Family’s heartbreaking return home
Families have begun returning to their burned out homes on the New South Wales mid-north coast, finding nothing but devastation after fires tore through the region over the weekend.
Emily Smith wept in agony as she returned to her family home at Bobin, northeast of Taree.
"It's alright Mum," her youngest daughter said, wrapping her arms around her as the family pulled up to their house, now just a pile of twisted corrugated iron and rubble.
Ms Smith told 9 News her partner Nathan and 14-year-old son Jake came home on Friday to find the house on fire and had no idea whether she had managed to escape.
The two tried desperately to fight the blaze themselves but had "no chance", Ms Smith said.
"The last thing I heard was that she was at home … she might have died," Jake said.
More than a dozen homes were destroyed in the area, including the local school, according to the Nine report.
Nathan said it was a "freak of nature" the way the blaze had "zigzagged" through the neighbourhood.
Newly homeless residents on the Mid-North Coast are feeling the true cost of this crisis, and today #9News were with one family, as they returned to their burned out property for the first time, not knowing what to expect. @Zara_James9 pic.twitter.com/xY73S1zzaH— Nine News Sydney (@9NewsSyd) November 11, 2019
As Ms Smith's two daughters sifted through the ashes, one pulled out a set of silver chimes. But the greatest surprise was finding their black cat, which had miraculously survived the blaze.
Meanwhile, Taree couple Angelo and Chantal Fornasier weren't so lucky.
As they returned to their flattened home at Rainbow Flat on Sunday, their first thoughts were not for their lost belongings but for their pets.
"The cocky was in there," Mr Fornasier told ABC News.
"I couldn't save the bird. I got the cage there to put the bird in. I couldn't make it. I couldn't make it to get the bird."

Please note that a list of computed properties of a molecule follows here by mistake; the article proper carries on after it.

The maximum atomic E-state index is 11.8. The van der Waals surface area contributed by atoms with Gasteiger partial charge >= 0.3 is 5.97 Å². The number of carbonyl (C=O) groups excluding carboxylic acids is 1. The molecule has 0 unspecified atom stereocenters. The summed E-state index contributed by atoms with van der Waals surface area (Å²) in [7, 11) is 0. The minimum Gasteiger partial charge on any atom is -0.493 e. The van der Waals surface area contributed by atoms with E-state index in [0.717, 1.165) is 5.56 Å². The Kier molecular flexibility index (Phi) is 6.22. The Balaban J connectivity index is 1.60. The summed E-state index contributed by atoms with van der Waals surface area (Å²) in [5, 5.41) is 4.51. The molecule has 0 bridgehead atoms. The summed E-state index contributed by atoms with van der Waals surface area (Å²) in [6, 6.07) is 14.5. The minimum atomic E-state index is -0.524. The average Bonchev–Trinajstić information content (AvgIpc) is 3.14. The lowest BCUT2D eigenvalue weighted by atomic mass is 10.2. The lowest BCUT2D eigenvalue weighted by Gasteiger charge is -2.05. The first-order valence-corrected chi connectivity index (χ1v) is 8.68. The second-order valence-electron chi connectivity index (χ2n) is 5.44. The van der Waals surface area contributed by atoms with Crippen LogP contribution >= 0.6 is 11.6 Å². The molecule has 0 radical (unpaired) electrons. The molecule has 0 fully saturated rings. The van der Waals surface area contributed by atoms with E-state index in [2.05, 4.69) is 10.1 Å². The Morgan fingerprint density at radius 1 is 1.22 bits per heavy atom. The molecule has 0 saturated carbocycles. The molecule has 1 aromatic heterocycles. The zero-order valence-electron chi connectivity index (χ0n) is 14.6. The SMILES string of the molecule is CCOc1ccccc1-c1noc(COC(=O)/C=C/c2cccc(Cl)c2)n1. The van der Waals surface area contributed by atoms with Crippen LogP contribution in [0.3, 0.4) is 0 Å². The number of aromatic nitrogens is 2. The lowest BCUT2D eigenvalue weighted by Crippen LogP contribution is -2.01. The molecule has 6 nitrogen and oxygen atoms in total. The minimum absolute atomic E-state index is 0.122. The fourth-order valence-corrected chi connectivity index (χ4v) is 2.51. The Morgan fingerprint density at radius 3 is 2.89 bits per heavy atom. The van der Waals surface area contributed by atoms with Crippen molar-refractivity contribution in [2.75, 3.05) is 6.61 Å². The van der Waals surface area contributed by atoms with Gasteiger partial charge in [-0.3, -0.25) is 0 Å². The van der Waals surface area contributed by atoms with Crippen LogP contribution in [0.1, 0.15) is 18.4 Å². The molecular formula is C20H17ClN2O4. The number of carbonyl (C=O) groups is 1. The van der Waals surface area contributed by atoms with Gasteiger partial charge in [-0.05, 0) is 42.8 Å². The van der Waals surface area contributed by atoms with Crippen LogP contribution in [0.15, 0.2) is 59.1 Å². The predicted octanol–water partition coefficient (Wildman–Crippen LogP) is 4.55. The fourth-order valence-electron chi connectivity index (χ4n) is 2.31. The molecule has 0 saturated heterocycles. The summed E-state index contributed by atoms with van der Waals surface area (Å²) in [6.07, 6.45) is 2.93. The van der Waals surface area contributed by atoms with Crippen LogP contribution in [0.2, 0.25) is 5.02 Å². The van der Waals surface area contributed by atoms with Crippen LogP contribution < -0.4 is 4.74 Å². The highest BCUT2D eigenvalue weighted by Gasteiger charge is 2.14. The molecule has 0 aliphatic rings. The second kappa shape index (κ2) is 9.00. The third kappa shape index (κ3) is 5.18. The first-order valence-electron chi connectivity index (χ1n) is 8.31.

"And the cat. I just hope she's got away," Ms Fornasier said, choking up as she took in the sight.
The couple said they had just minutes to get in the car and leave as a fire tore towards their home on Friday.
"It just came roaring, like a storm coming through. It was a matter of going or dying," Ms Fornasier said.
The have vowed to rebuild their home and keep alive the memories they've made over the last 20 years, but admit it will never feel the same.
"It's a disaster, it's a nightmare. I cry every day at what happened. I don't want to think about it. I don't sleep anymore," Mr Fornasier said.
On Monday night, more than 60 fires were still burning across New South Wales, with another 50 in Queensland.
Thank you to the @NSWRFS team from Liston for working on saving our farmhouse and land over the last 6 days. This photo from the verandah. Working with the team over the last few days I got to see how dedicated and committed they are. #bushfires pic.twitter.com/fJ8tAES5T4— Tim Horan (@TimHoran12) November 11, 2019
A state of emergency has been declared in both states and firefighters are now bracing for "catastrophic" weather conditions, including high temperatures, strong winds and dry air, on Tuesday.
There are also fears for residents in parts of Western Australia, with an extreme fire danger also forecast for the South Interior.
Three people have died and hundreds of homes are feared lost in the fires.